If you’re considering music classes for your child, or if you’re interested in music education in general, you’ve more than likely heard of the Suzuki method. It’s a well-known, tried-and-true method of music education used around the world. But what exactly does it entail? Here’s a look at its creator, Shinichi Suzuki, and the core ideas behind his popular methodology.
Who Was Shinichi Suzuki?
Shinichi Suzuki, creator of the Suzuki method, was an accomplished musician, philosopher, and educator. Born in Nagoya, Japan in 1898 to the country’s first and largest violin manufacturer, he found his passion for the violin after hearing a recording of Schubert’s “Ave Maria.” At 22 years old, he left for Germany, to study with renowned violinist Karl Klinger.
In Germany, he honed his skills on the violin and married his wife—and discovered the difficulty of learning the German language. After returning to Japan and beginning to teach music, Suzuki was struck by the concepts of language learning and the ability of children to so easily learn their native tongue. He then applied the language learning approach to music, reasoning that children could effectively learn music in the same way they learned language. This revolutionary approach became known as the Suzuki method.
In the 1960s, word of the Suzuki method spread internationally, and music teachers around the globe began to use his techniques. Suzuki was named a Living National Treasure by the Emperor of Japan and was a Nobel Peace Prize nominee. His influence reached across distance and time, with the Suzuki method continuing to flourish long after his death in 1998.
What Is the Suzuki Method?
Shinichi Suzuki developed his music education method based on the belief that most people can learn to play an instrument. His methodology took inspiration from language learning, exploring the ways in which children can easily and naturally learn their native language. Because of this, the Suzuki method is also known as the mother tongue approach.
Suzuki called his method “Talent Education.” In Japanese, that word “talent” (saino) also means “ability.” This blend of meaning illustrates Suzuki’s dual emphasis on talent in the sense of musical skill, and ability in the sense of personal development of character.
In fact, Talent Education prioritizes the development of character. “The main concern for parents should be to bring up their children as noble human beings,” said Suzuki. “Children can play very well. We must try to make them splendid in mind and heart also.”
The Musical Environment
Children learn language through exposure, and Suzuki translated this to music learning by emphasizing that children should listen to music constantly, from as young an age as possible. Familiarizing students with music is an important part of the Suzuki method, and is an ongoing process meant to develop the best environment for music education.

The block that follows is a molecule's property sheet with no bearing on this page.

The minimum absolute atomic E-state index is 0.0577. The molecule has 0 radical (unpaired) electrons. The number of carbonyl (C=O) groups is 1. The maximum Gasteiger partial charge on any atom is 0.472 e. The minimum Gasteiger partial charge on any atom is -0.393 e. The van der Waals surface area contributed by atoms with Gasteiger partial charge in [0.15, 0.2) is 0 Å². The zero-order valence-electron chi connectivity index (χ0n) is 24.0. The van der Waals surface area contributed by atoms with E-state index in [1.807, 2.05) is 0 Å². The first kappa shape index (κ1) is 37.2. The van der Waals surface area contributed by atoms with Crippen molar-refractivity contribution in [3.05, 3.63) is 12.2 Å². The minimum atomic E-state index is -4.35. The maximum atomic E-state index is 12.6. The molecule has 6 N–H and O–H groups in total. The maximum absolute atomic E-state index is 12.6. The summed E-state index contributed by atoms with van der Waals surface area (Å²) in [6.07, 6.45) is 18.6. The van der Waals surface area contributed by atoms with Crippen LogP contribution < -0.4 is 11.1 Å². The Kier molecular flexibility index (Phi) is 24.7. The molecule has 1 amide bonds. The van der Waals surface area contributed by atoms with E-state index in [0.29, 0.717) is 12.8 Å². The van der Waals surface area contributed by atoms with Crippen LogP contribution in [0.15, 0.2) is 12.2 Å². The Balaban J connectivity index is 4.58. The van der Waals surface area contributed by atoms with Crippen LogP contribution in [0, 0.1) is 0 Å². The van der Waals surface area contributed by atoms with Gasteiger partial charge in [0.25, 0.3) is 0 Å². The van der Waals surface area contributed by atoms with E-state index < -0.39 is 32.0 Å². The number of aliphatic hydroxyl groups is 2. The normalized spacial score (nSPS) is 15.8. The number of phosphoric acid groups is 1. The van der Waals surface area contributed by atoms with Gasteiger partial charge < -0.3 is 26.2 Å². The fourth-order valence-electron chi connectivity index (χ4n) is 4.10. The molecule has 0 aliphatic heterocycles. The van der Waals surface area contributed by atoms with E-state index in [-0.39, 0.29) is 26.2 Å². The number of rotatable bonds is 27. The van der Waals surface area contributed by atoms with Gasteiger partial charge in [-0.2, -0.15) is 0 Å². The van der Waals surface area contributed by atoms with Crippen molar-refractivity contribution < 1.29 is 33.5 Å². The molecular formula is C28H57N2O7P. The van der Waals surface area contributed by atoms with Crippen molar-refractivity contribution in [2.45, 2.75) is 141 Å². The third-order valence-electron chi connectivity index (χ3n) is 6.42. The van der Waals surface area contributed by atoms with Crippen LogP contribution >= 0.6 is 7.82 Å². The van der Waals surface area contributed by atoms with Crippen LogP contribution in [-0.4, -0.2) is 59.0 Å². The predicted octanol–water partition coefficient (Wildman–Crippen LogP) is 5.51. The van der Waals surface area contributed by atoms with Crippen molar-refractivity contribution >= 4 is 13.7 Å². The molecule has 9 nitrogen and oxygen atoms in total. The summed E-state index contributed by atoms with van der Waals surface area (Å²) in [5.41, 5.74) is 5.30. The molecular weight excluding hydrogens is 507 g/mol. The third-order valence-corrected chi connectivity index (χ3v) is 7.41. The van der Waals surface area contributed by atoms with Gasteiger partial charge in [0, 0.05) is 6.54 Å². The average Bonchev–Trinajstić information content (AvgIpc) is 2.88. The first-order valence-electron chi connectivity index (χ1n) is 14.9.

This environment should include social support as well. Suzuki advocates for the involvement of parents in children’s learning. Peers, too, should encourage each other and learn together, creating a fun and immersive atmosphere. Suzuki is quoted as saying, “An unlimited amount of ability can develop when parent and child are having fun together.”
Progression of Skills
Just as language competencies develop in stages, the Suzuki method takes students through levels of learning by utilizing specific repertoires—carefully selected and ordered songs that students progress through to advance their skills. These musical selections vary by instrument. As a violinist himself, Suzuki first developed a repertoire for the violin, but repertoires have since been developed for many other instruments including the piano, flute, and guitar.
Another important difference in Suzuki lessons is that learning to read music comes later, after students have mastered basic playing skills. This is yet another reflection of language learning, where reading skills develop after speaking and comprehension.
Together, these concepts and strategies make the Suzuki method a uniquely fluid, immersive, and successful approach to learning music. From its inception around the 1930s to its reception in the US in the 1950s and beyond, the Suzuki method has become a popular technique in music classes worldwide. Suzuki Music estimates that more than 250,000 children around the world are learning by the Suzuki method today.
Here at Levine Music, we offer our own Suzuki courses. Suzuki students enroll in an educational package, which includes individual instruction, group classes (where appropriate), and special activities and events that are suited to each instrument. Before registering for Suzuki classes, parents and prospective students get to observe lessons already in progress (at no charge). Students can begin as young as 3 ½ years, and the Suzuki method is offered for flute, guitar, piano, and strings (violin, viola, cello, and harp).
We also have a variety of other areas of study, as well as summer lessons! We offer outstanding music instruction and programs to students of all ages, interests, and skill levels at our six campuses in the DC area. At each Levine campus, our students find a diverse range of musical activities, a supportive environment, and dedicated teachers to challenge their creative limits and to guide them. We also offer online learning!
Here at Levine Music, our core values—excellence and opportunity—infuse everything we do. Learn more about our program areas and upcoming performances, and donate today to help us bring lifelong joy and inspiration through music!